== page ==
Posted by: Robert Horwitz | July 19, 2018

Despite the New Partnership Audit Rules, TEFRA Still Matters By Robert S. Horwitz

Despite the fact that the new partnership audit rules are effective for tax years that began after December 31, 2017, TEFRA will remain relevant for a number of years, as can be seen by several recent decisions.

Foster v United States, Dkt. 1:06-cv-00818 (W.D. TX June 19, 2018), involved a TEFRA partnership’s 1984 tax year.  The taxpayers were partners in two farming partnerships set up by American Agri-Corp (“AMCOR”).  The partnerships filed timely 1984 partnership returns that were signed by an officer of AMCOR.  The taxpayers filed their 1984 returns and reported their share of partnership losses.  In 1991, the IRS issued Final Partnership Administrative Adjustments (“FPAA”) to the partnerships.  The taxpayers were non-notice partners and were not notified of the FPAAs.  Petitions were filed in Tax Court.  Among other things, the petitions asserted that the FPAAs were untimely.  The two partnerships in which plaintiffs’ invested agreed to be bound by proceedings in other AMCOR cases.  The Tax Court ultimately held that the returns were not valid returns since they were not signed by the tax matters partner.  As a result, the FPAAs were timely because. In 2002, the tax matters partner agreed to an entry of a decision that resulted in decreasing expenses reported by the partnerships.

Since the adjustments did not require partner level determinations, the IRS assessed taxes against the taxpayers, who paid and, two years later, filed refund claims.  In 2006, they filed refund suits in district court.  The cases were stayed pending resolution of related litigation.  After the stay was lifted, the taxpayers and the Government filed for summary judgment.  The taxpayers argued that the assessments were untimely because the timeliness of an assessment at the partner level is an affected item which is determined by whether the FPAA was issued while the statute of limitations for both the partnership and the partner was open and while the statute of limitations against the partnership was open.  The court rejected this argument.  Because the returns were invalid, the FPAA was timely; in any event, whether the FPAA was timely was a partnership item that had to be raised in partnership level proceedings.  Thus, regardless of whether it had been litigated in the partnership-level proceedings, the taxpayers could not challenge the timeliness of the FPAA in their individual proceeding.

The court also held that the refund suit was untimely. Under TEFRA, a partner who is assessed additional tax as a result of a partnership adjustment can only challenge the computation of the amount owed.  To do so, he must file a refund claim within six months of mailing of the notice of computational adjustment.  Since the taxpayers did not file a refund claim until two years after issuance of the notice, the refund claim was untimely.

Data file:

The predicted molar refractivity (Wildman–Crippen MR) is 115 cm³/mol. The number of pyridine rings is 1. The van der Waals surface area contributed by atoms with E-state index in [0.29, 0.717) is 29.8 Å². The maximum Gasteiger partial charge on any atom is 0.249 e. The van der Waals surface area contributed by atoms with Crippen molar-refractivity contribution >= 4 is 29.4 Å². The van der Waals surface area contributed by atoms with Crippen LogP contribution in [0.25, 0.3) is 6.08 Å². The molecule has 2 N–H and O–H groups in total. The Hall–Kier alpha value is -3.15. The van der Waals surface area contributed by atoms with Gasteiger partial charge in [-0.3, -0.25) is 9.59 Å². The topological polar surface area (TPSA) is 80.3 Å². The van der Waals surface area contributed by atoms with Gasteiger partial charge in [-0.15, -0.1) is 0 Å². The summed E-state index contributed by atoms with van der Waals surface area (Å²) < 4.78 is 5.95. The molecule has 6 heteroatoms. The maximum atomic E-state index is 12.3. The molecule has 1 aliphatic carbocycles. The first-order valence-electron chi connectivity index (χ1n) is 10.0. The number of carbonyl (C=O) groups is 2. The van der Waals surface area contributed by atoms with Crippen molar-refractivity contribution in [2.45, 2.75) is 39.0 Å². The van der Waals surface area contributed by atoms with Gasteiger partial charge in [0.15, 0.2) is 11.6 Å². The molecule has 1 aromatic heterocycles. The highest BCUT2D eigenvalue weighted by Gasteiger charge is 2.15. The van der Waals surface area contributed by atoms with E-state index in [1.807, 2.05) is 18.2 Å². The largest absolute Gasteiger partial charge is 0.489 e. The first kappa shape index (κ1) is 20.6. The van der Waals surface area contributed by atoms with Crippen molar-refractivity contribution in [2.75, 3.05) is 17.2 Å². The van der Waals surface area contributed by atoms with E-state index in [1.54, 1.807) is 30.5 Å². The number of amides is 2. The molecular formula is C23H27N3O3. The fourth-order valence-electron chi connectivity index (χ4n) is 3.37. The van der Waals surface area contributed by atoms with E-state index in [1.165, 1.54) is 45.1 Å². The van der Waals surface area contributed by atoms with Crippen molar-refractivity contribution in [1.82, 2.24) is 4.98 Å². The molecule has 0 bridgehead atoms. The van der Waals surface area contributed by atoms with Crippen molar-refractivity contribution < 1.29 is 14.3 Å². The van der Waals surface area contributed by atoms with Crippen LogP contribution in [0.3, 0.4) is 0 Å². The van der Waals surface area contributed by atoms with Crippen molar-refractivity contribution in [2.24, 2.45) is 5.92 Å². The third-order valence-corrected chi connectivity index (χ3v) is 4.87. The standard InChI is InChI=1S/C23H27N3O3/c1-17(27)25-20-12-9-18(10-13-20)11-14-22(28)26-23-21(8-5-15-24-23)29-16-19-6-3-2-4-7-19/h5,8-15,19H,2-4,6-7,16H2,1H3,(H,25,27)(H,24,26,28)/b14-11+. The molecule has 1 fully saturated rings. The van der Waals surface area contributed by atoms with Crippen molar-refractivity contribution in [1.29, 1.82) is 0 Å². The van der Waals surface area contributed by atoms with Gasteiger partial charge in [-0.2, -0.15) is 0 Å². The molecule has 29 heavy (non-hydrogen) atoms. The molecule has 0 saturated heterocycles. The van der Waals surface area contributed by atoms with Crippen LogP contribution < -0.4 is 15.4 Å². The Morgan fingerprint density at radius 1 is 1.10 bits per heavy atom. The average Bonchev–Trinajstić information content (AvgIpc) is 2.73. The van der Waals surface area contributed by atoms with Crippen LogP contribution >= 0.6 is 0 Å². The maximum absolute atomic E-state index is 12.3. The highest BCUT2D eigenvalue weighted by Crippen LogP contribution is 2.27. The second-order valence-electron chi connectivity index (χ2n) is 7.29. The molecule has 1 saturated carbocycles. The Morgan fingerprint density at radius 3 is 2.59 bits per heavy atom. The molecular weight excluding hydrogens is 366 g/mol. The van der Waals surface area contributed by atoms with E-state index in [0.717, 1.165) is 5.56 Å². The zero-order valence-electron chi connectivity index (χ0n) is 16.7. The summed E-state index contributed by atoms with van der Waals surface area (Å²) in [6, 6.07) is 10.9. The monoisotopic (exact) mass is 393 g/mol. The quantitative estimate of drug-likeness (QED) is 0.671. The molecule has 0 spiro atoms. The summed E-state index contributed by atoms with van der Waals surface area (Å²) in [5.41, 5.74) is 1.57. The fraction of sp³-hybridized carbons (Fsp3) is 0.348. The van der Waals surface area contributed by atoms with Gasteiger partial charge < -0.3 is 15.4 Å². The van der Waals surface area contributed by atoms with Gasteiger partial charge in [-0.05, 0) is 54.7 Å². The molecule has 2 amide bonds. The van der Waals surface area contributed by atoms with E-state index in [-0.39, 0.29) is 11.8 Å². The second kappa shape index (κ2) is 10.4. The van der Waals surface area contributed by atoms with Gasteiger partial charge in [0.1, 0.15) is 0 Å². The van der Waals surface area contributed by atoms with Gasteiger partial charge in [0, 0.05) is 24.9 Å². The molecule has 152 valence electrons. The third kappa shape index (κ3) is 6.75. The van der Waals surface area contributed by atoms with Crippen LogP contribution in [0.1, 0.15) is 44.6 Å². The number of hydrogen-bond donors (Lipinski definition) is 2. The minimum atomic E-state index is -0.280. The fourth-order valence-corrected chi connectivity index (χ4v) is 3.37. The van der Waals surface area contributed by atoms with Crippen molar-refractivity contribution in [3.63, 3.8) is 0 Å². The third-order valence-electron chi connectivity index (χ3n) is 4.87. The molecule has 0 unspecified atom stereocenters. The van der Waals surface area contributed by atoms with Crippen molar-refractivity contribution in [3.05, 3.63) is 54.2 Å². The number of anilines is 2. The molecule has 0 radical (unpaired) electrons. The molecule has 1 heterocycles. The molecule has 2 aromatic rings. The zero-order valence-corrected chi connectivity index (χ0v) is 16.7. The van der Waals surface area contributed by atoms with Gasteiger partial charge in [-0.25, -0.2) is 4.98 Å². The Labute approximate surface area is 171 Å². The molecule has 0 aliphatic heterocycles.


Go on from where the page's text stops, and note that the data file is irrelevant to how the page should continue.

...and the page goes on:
In Dynamo Holdings Limited Partnership v Commissioner, 150 T.C. No. 10 (May 7, 2018), the tax years in issue were 2005, 2006, and 2007.  The FPAAs were issued in 2010.  A trial was held in early 2017.  Subsequent to the Tax Court’s opinion in Graev v. Commissioner, 149 T.C. ___, holding that part of the Commissioner’s burden of production as to penalties is to present evidence of written supervisor approval, the Commissioner moved to reopen the record to present evidence of supervisory approval and the taxpayer moved to dismiss as to penalties on the ground that the Commissioner failed to offer evidence of written supervisory approval.

Sec. 7491(c) places the burden of production on the IRS with respect to the liability of an individual for penalties and additions to tax.  This was a case that the Tax Court had not squarely addressed.  The Court noted that under the plain language of the statute, a partnership-level proceeding is not with respect to the liability of an individual.  The Tax Court’s jurisdiction is to determine to the tax treatment of partnership items.  It does not determine the liability of any partner.  Once the partnership-level proceeding is over, the partner’s individual liability is determined either by a computational adjustment or a notice of deficiency.  If a penalty is assessed, the partner can raise any individual defenses to liability.

The Court further held that §7491(c) is inconsistent with partnership level proceedings, which does not focus upon liability of any partner for tax or penalties.  Requiring the Commissioner to bear the burden of production would require the Court to look through the partnership to the individual partners who may be liable for the tax, which would adversely affect judicial and administrative efficiency.  Because reopening the record would not affect the outcome the Commissioner’s motion to reopen was denied.  And because the Commissioner does not bear the burden of production, the partnership’s motion to dismiss as to penalties was denied.

These cases are only two examples of recent decisions in TEFRA cases involving tax years that are more than ten years old.  See also RB-1 Investment Partners v. Commissioner, T.C. Memo. 2018-64 (involving the 2000 tax year).  Thus, we will have to deal with, and remain conversant with, TEFRA for a long time to come.

ROBERT S. HORWITZ – For more information please contact Robert S. Horwitz – horwitz@taxlitigator.com or 310.281.3200   Mr. Horwitz is a principal at Hochman, Salkin, Rettig, Toscher & Perez, P.C., a former Assistant United States Attorney of the Tax Division of the Office of the U.S. Attorney (C.D. Cal) and represents clients throughout the United States and elsewhere involving federal and state, administrative civil tax disputes and tax litigation as well as defending criminal tax investigations and prosecutions. Additional information is available at http://www.taxlitigator.com.

 

 

 

 


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